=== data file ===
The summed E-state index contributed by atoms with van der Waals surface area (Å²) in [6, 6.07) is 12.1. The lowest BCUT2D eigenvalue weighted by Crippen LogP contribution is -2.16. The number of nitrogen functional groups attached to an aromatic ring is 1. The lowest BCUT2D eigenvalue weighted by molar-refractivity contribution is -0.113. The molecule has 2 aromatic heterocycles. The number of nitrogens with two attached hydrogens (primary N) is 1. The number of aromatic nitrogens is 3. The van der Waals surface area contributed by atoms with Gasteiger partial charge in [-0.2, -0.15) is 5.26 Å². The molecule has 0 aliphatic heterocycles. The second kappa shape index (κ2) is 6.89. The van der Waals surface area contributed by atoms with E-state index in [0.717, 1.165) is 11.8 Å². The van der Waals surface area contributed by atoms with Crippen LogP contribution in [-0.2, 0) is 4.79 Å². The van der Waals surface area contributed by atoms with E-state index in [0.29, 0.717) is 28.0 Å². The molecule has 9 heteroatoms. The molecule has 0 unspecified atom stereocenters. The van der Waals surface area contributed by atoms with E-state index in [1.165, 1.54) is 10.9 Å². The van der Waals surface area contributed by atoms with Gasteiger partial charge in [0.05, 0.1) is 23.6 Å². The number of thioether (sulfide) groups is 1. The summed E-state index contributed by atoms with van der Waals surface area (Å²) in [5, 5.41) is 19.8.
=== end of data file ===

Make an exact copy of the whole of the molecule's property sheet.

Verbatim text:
The summed E-state index contributed by atoms with van der Waals surface area (Å²) in [6, 6.07) is 12.1. The lowest BCUT2D eigenvalue weighted by Crippen LogP contribution is -2.16. The number of nitrogen functional groups attached to an aromatic ring is 1. The lowest BCUT2D eigenvalue weighted by molar-refractivity contribution is -0.113. The molecule has 2 aromatic heterocycles. The number of nitrogens with two attached hydrogens (primary N) is 1. The number of aromatic nitrogens is 3. The van der Waals surface area contributed by atoms with Gasteiger partial charge in [-0.2, -0.15) is 5.26 Å². The molecule has 0 aliphatic heterocycles. The second kappa shape index (κ2) is 6.89. The van der Waals surface area contributed by atoms with E-state index in [0.717, 1.165) is 11.8 Å². The van der Waals surface area contributed by atoms with Crippen LogP contribution in [-0.2, 0) is 4.79 Å². The van der Waals surface area contributed by atoms with E-state index in [0.29, 0.717) is 28.0 Å². The molecule has 9 heteroatoms. The molecule has 0 unspecified atom stereocenters. The van der Waals surface area contributed by atoms with E-state index in [1.165, 1.54) is 10.9 Å². The van der Waals surface area contributed by atoms with Gasteiger partial charge in [0.05, 0.1) is 23.6 Å². The number of thioether (sulfide) groups is 1. The summed E-state index contributed by atoms with van der Waals surface area (Å²) in [5, 5.41) is 19.8.